Re: [asa] Re: good atheists?

From: Cogan, Susan L. <>
Date: Tue Sep 08 2009 - 11:14:38 EDT

On 9/4/09 3:28 PM, "Schwarzwald" <> wrote:

> Heya Susan,
> Again, some replies below.
>> Atheists don't reject the foundation of morality. They reject belief in
>> gods. Morality is founded on the fact that we are a social species. What is
>> arrogant is the assumption that any group of humans could be thrown together
>> in a social situation and not develop a morality without input from
>> Christianity.
> Again, you are confusing ethics with morality as near as I can tell.

I've never been able to figure out the difference. Perhaps you could

> Please be specific: Are you honestly and truly telling me that A) No atheist
> will deny the existence of objective morality,

No. The only thing atheists have in common is the "a" in front of "theist."
Atheists believe all kinds of things and talk about all kinds of things.
Some of it wonderful and some of it foolish (all as judged by me, of

>and B) Christianity, and other
> religions, claim to derive their morality "on the fact that we are a social
> species"?

No. Religions usually claim that all morality is bestowed by an external
source and humans have to be threatened and/or rewarded to be moral.
That without the external source and the threats/rewards humans wouldn't
have morality. That's why the meme about atheists not having any morality
will probably never die.
> I'm skipping over several of your other replies here, because they all seem to
> come down to this confusion.
>> Have you ever heard of sumptuary laws? The European caste system was only
>> abolished recently in human history. Polygamy is just one kind of marriage.
>> All societies have some way of forming new families.
>> There are a lot of detail differences in cultures, but there is no (or very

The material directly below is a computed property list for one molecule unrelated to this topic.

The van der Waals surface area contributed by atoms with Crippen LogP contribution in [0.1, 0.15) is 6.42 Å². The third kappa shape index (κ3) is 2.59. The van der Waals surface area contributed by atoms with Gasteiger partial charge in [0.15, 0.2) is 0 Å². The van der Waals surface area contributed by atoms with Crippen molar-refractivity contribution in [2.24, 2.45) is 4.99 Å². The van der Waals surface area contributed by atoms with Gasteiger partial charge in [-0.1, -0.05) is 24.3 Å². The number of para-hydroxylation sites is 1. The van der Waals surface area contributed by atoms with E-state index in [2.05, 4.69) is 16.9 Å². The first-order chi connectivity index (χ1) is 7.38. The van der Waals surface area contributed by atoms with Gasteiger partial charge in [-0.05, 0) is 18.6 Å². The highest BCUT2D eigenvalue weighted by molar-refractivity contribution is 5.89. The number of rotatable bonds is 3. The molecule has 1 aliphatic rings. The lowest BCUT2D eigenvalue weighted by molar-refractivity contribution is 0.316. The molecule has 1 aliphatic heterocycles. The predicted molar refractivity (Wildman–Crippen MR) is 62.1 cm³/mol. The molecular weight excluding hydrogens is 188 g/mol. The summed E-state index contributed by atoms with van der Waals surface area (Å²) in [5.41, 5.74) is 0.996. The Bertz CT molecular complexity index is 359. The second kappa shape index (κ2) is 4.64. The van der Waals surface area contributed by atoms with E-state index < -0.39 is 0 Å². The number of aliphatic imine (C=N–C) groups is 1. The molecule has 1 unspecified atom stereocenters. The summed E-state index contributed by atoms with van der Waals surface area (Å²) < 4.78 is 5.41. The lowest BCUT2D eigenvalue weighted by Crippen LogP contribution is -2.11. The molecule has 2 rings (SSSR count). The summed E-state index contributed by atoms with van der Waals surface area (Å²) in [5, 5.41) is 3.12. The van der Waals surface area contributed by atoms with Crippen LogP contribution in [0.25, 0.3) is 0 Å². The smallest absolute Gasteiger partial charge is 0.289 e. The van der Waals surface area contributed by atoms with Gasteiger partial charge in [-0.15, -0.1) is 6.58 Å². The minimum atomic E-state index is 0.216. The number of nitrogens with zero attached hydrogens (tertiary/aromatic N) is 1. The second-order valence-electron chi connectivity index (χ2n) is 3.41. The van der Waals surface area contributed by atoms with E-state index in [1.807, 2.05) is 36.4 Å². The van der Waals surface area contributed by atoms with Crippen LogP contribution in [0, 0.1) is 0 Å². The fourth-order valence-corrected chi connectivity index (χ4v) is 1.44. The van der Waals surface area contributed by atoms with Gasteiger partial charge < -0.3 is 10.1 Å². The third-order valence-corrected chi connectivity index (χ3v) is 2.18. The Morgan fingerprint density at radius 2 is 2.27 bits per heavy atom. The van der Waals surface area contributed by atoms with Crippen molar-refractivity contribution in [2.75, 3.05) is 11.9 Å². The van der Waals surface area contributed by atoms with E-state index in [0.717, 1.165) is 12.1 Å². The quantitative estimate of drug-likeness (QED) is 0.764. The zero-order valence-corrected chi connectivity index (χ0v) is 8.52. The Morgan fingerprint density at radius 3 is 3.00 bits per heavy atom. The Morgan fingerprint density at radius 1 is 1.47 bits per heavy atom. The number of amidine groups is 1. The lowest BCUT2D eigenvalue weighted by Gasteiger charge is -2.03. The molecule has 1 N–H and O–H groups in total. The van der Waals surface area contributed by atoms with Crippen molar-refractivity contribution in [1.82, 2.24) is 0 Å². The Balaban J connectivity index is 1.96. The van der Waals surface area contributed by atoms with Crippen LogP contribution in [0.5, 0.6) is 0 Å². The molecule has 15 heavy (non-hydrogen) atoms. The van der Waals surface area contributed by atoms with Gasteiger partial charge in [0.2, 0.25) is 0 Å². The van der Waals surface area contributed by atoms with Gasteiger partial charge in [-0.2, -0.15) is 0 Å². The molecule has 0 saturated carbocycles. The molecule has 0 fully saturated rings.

>> little) difference in morality. If you have 3 wives and you commit adultery,
>> it's still breaking your promise to be faithful. Promise breaking is immoral
>> and everyone knows it.
> Not only are you watering down these differences in morality (There's no real
> difference between polygamy and monogamy because it's all some kind of
> marriage? Alright. I suppose there's no real difference between monogamy and
> casual sex because they all involve some kind of sexual activity?)

There's nothing inherently immoral in polygamy as such. It was obviously
standard procedure in the Bible.

> but you're
> being overly simplistic. No, morality is not as simple as "promise breaking is
> immoral and everyone knows it", and I shouldn't even have to name situations
> where a person would view keeping a promise as an immoral choice. To read what
> you're writing, one would think you believe that every person who ever
> committed a murder, lied, or stole was inwardly repentant and believed they
> did something truly and objectively wrong.

Knowing you did something wrong and being repentant are two entirely
different things. Thieves and murderers know that theft and murder are not
good moral choices, even if the knowledge doesn't slow them down.

>> Since all that's rejected is belief in God you'd have to ask the individual
>> atheist. No objective morality? Are you serious? Objective morality is based
>> on "do no harm."
> No, what's rejected is not just belief in God, but - on materialist/naturalist
> atheism especially - the very idea of objectively existing rights and wrongs.

I've heard about people who *say* they think that, but I've never met anyone
who actually thinks it. Whether or not it is objectively wrong to harm "you"
might be up for discussion by some people, but even among those people harm
to *me* is an objective wrong. The bloodiest-minded dictator believes in
freedom and personal safety for themselves. The most vicious serial killer
thinks injury to *them* is an objective wrong.

> You've honestly never heard of moral skepticism, or moral relativism? Believe
> me, these things exist, and they are really espoused. Perhaps you believe all
> proclaimed moral relativists and moral skeptics are liars. In which case, why
> not go the extra mile and deny atheists really exist? It's just a show.

Moral relativism is mostly a straw man. I doubt there are very many living
people who say "stealing is neither right nor wrong. You can steal my stuff